Thursday, July 29, 2010

Beware Collectivism, Part 3

With a four-alarm fire under his collar, a poster on a conservative website declares, "Women put Barack Obama in office!' Of course, since he's a conservative, he's saying this like it's a very bad thing. In his mind an entire gender -- half of humankind -- bears equal responsibility for the election of a politician he dislikes.

If I could meet the man face to face, I might point out to him that I am a Libertarian, not a Democrat, and I did not cast my vote for Barack Obama. Therefore, by no logical standard can I be held accountable for his election. However, I suspect that I would be wasting my breath. That man has drunk the logic-killing hemlock known as Collective Guilt, the notion that an entire group of people should share the blame for the actions of some.

By the logic of Collective Guilt, I should also feel ashamed of the drowning of Susan Smith's and Andrea Yates's children, the false accusations of rape leveled against three Duke University lacrosse players, and the popularity of Stephenie Meyer's Twilight series. But I refuse to acknowledge responsibility for crimes, wrongs, and misjudgments in which I played no part, simply because I have certain reproductive organs in common with the responsible parties.

Collective Guilt cannot take root in common sense. Anger is behind it -- the kind of blind, unreasoning rage that, in the early '90s, looked at a white truck driver and saw the four white policemen who were acquitted of the charge of brutality against Rodney King. This rage can't content itself with homing in on one or more guilty individuals. It must target a larger share of humanity, sometimes seeking to hold them accountable for atrocities committed before they were born.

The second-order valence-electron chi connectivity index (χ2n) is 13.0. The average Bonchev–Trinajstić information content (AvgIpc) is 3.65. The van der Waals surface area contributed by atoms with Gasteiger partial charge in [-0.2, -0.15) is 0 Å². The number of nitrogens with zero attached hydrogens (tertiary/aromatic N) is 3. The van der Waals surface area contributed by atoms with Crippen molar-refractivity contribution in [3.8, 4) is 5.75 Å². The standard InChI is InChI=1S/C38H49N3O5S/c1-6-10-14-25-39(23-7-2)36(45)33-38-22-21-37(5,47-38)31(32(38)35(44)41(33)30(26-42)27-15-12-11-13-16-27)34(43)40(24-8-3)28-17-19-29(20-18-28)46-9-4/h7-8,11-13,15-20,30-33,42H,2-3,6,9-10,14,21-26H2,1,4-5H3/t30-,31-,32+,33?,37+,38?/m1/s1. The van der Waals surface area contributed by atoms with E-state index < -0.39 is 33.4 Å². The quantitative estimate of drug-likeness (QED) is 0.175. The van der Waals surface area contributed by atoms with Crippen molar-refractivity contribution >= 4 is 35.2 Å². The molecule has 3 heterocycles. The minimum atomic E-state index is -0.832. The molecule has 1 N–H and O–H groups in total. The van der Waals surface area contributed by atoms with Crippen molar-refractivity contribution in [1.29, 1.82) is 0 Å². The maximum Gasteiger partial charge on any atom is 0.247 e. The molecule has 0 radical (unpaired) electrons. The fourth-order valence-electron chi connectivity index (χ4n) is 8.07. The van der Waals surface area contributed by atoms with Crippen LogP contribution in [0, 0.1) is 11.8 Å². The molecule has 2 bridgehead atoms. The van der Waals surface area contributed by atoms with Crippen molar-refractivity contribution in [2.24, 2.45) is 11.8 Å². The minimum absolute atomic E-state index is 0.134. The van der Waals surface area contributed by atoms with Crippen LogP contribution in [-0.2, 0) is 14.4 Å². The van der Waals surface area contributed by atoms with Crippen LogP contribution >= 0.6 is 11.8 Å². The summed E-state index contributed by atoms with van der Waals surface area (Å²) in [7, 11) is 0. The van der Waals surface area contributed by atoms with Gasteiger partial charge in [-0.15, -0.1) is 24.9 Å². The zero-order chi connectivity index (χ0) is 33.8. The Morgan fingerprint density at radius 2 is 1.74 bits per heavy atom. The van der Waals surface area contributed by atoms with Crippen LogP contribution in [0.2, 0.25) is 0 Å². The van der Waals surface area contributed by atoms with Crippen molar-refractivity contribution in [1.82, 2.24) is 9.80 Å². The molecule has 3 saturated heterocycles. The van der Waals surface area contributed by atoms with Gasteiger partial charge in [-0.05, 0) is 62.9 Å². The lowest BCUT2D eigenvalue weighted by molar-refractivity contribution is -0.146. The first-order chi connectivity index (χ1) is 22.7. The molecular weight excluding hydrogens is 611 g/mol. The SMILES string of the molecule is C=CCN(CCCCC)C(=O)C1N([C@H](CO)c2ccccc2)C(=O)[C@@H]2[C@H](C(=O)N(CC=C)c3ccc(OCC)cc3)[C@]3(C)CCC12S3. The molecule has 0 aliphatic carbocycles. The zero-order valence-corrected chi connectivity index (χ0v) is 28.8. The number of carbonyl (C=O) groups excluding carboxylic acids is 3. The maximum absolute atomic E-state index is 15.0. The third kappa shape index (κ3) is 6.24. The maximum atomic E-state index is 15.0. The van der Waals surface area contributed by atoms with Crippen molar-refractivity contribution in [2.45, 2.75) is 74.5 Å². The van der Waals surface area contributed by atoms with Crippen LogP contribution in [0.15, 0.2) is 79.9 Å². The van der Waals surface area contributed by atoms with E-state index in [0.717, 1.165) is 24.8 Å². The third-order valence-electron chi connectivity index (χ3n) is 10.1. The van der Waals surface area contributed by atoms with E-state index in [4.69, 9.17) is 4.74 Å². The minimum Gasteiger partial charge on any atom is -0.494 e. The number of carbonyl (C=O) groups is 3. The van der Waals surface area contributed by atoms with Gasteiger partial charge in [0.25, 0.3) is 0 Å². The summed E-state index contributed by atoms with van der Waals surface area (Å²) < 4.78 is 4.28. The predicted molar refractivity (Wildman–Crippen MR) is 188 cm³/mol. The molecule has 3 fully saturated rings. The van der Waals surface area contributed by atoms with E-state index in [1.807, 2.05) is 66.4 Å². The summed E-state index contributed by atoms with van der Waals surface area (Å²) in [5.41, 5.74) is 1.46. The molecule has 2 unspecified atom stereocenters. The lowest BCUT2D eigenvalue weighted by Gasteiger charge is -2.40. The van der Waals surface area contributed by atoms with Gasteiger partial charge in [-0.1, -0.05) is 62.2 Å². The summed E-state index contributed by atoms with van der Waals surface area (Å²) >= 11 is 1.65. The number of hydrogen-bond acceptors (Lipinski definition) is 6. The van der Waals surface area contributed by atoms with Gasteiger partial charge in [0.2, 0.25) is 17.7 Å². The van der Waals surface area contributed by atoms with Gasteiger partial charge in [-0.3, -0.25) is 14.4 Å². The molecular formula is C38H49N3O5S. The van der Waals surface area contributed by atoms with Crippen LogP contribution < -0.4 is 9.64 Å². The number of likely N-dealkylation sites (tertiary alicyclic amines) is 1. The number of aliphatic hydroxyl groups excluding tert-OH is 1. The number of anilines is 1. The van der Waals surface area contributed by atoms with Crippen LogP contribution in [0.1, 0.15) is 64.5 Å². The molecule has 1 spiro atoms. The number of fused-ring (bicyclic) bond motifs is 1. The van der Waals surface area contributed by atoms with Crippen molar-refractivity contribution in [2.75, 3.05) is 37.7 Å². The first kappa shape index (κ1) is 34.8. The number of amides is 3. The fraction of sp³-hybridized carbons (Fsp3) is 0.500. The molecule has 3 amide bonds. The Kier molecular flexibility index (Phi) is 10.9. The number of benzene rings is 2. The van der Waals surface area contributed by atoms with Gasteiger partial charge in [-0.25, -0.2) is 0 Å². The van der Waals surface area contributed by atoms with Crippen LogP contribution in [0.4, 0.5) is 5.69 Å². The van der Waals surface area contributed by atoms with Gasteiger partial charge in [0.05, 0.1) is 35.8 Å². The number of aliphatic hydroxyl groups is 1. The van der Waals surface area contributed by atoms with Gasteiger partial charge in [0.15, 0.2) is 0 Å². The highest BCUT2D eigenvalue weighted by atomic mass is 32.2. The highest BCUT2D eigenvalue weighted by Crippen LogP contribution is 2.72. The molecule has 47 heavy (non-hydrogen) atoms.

As a student of history, I do think it important to examine the weakness in our human nature that made possible such great crimes as human slavery and the Holocaust. Only by knowing how such things happened can we ensure that they never happen again. But I am too young to have owned a slave, or to have given tacit permission for the murder of millions of men, women and children in concentration camps across Europe. While these crimes may have stemmed from weaknesses that all humans (not just select groups of us) share to some degree, and we owe it to ourselves to examine and understand those weaknesses, I should not be punished for them, in the form of either reparations or some angry man's scorn.

A quick look at those very crimes that make us shudder in horror reveals Collective Guilt at their heart. The Nazis sold the German public at large the idea that the Jews were responsible for the death of Christ and the failing economy, and so all of them, down to the tiniest infant, should pay for those crimes with their lives. Ministers in the pre-Civil War South declaimed that an ancient curse against one of Noah's sons extended to all blacks, and therefore American slavery was justified. And because huge numbers of people bought these lies, American slavery persisted for decades, and over six million people died in the Holocaust. The individuals caught in these turmoils were never given a chance to defend themselves; they were punished for wrongs, real or imagined, committed by people they had never met.

Why are we so quick to believe in Collective Guilt, when it goes so clearly against anything and everything resembling logic? Simple -- it's an easy way to avoid looking at human guilt, our own imperfect nature. Rather than examine head-on the flaws we all share, we invent a guilty "Them" to stand against a blameless "Us." We can hug our own righteousness if we can heap blame on "Them," and hugging righteousness is, of course, a favorite human pastime.

Each one of us is a member of the flawed human family. In our lifetime we will accumulate a vast store of mistakes, misjudgments, and wrongs for which we must one day be called to account. But each one of us has sins enough to bear as an individual, without adding the additional burden of crimes committed by those who share our gender, race, ethnicity, or nationality. When I stand before my Maker, I will accept the responsibility for my own bad choices, not for my race or gender.

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